Various signal molecules can bind to the death receptor. One such signal molecule is the Fas ligand which binds to the CD95 receptor (a highly glycosylated receptor found in immune cells). This causes trimerisation of the receptor, bringing the intracellular domains close, thus activating them. The activated CD95 recruits a protein complex called the death-inducing signalling complex (DISC), which has a component called caspase-8. When this happens, caspase-8 cleaves its own prodomain, and it then targets caspase-3 (which is homologous to CED-3 in C. elegans) which can then begin the cell degradation process.

A different death receptor is tumour necrosis factor receptor 1 (TNFR1). When TNF-alpha binds to TNFR1, the intracellular portion of the receptor changes shape. This recruits complex 1 and the whole complex including the receptor are internalised. Complex 1 has TRADD, TRAF1 and RIP1 and this complex then associates with caspase-8 and FADD, and is now called complex II. The activated caspase 8 complex then activates caspase-3 (through the classic cleaving of the inhibitory domain) and the mitochonrial pathway and thus the cell contents begin to be degraded.


Caspases are specialised proteases which only cleave at specific 4 amino acid long recongnition sequences after aspartate residues on a protein. They are highly conserved proteins in nature and are found in a huge variety of organisms. They are hetero-tetramers (4 domains), with two p20 and two p10 domains. p20 contains the active site allowing each tetramer to cleave two proteins at once. In addition to p10 and p20 domains, inactive caspases have a pro-domain which inactivates the whole thing by blocking the active site. To activate a caspase, another caspase can cleave the bonds between the prodomain and the p20 domains, which in turn allows two P20 and two P10 domains to come together forming an active caspase.

Self-association activates caspases too. When two molecules of caspase 8 tirmerise, they cleave each others’ pro-domains and the caspase becomes active. This is what is used in the death receptor pathway.

Mitochondrial apoptosis pathway

Bcl-2 are a family of mitochondrial protein analogous to CED-9. Some of these proteins are pro-apoptotic and some are anti-apoptotic. They are active in their dimer state, and so if the ratio of dimerised anti-apoptotic Bcl-2 to dimerised pro-apoptotic Bax is high then apoptosis will not occur. if the apoptosis signal is strong enough, cytochrome c will diffuse out of the mitochondria and will induce the formation of an apoptosome. This is a signalling complex containing cytochrome c, caspase 9 and apaf-1 (the mammalian analogue to CED-4). Instead of CED-4 being blocked by CED-9 in this case apaf-1 is auto-inhibitory. Apaf-1 forms a heptamer which activates caspase which then activates caspase 3 triggering apoptosis.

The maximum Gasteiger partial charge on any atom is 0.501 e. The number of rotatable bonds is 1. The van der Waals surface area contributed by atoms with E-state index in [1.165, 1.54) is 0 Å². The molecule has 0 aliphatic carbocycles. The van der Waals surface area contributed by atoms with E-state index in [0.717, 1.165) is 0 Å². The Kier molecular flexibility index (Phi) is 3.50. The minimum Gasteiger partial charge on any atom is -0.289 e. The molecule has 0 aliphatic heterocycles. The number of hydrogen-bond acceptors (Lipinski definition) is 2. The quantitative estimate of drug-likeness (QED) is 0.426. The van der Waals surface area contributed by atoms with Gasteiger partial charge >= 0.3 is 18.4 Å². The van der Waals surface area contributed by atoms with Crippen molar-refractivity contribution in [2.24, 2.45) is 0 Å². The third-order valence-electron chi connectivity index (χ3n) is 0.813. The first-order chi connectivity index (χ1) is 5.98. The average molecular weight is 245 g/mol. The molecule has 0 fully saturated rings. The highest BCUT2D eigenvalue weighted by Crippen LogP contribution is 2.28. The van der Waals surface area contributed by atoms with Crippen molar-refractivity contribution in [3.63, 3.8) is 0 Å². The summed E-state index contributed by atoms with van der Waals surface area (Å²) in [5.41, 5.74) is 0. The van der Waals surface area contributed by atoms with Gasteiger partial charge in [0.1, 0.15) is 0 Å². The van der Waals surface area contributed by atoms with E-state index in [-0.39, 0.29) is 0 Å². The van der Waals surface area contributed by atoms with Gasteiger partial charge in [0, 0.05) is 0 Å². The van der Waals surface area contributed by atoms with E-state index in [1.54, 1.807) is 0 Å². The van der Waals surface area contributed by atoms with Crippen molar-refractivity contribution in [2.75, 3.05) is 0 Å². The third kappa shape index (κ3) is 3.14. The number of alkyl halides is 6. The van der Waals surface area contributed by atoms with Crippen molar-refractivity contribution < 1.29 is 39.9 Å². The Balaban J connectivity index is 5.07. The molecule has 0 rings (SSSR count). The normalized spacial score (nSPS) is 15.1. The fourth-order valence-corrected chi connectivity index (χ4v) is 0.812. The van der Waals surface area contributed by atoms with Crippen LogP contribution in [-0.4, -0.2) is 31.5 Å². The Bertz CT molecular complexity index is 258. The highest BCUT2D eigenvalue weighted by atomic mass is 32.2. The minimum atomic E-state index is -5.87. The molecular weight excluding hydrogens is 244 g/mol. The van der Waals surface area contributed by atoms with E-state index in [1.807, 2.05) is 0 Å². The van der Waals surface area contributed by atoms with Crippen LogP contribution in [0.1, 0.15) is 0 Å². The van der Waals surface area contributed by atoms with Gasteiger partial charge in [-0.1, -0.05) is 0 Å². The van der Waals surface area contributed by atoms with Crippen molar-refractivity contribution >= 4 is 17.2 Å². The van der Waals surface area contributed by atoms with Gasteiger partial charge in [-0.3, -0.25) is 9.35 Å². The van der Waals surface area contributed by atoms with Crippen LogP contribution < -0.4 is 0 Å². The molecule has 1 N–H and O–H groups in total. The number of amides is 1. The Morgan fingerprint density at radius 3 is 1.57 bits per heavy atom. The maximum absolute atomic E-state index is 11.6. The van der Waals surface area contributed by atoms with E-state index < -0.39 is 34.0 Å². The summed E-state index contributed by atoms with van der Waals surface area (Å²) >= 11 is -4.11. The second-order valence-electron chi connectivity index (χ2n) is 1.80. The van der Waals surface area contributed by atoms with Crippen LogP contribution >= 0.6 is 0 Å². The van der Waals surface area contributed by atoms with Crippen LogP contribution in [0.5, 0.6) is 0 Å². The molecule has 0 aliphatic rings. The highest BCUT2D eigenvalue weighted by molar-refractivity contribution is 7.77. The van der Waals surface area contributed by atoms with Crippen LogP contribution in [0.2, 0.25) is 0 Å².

Execution phase of apoptosis

Caspase-3 activates caspase-activated-DNAse (CAD). This nuclease cuts DNA between nucleosomes yielding fragments about 180bp in length. This can be exploited to determine if cells are in the apoptotic stage. Genomic DNA can be isolated and run on a gel, if the fragments sizes are multiples of 200bp long, then apoptosis was taking place.

Cleaning up

Apoptotic bodies are removed by phagocytosis. In mammals unlike C. elegans apoptotic bodies aren’t just removed by nearby cells. Macrophages patrol the body and take up these apoptotic bodies. The typical function of these cells is to digest foreign bodies and they recruit other immune cells to an infection site, but this does not happen with apoptosis (recall apoptosis does not trigger an immune response). Macrophages can distinguish between foreign bodies and apoptotic bodies.

Apoptotic bodies have “eat me” receptors on their surfaces which trigger macrophages to engulf them but not to trigger an immune response.


In necroptosis, the internal cell components leak out into the extracellular space. This triggers an immune response. The pathway is similar to the pathway used by TNFR1. When TNF-alpha binds to TNFR1, one of three things can happen. Complex 1 can form an NF-kappa-B activates the cell survival genes. Complex II can form with dimers of caspase 8 (apoptosis). Necroptosis occurs when caspase 8 binds with FLIP - in this case caspase 8 cannot be activated. This complex activates necroptosis and the contents of the cell all leak out by recruiting RIP1 and RIP3 kinase.

p53 and pRB defects

Oncogenic mutations (mutations that trigger cancer) generally trigger senescence and apoptosis. This is senescence without the shortening of telomeres, or premature senescence. The p53 and p16-RB pathway regulate oncogene-induced senescence. If either of p53 or pRB, but not both have a mutation then the cell can continue replicating for a few extra cycles before entering senescence. This is because the oncogene regulatory pathways are damped by one of the genes being mutated. This makes lifespan a bit longer. However if both p53 and pRB are mutated, then division occurs for even longer, and if some other oncogenic mutations occur, then telomerase may be activated, causing cell immortality and cancer.

References: my notes are made from, and follow the structure of my course textbook which is Biotechnology 2nd edition by David P. Clark, which can be found for purchase here.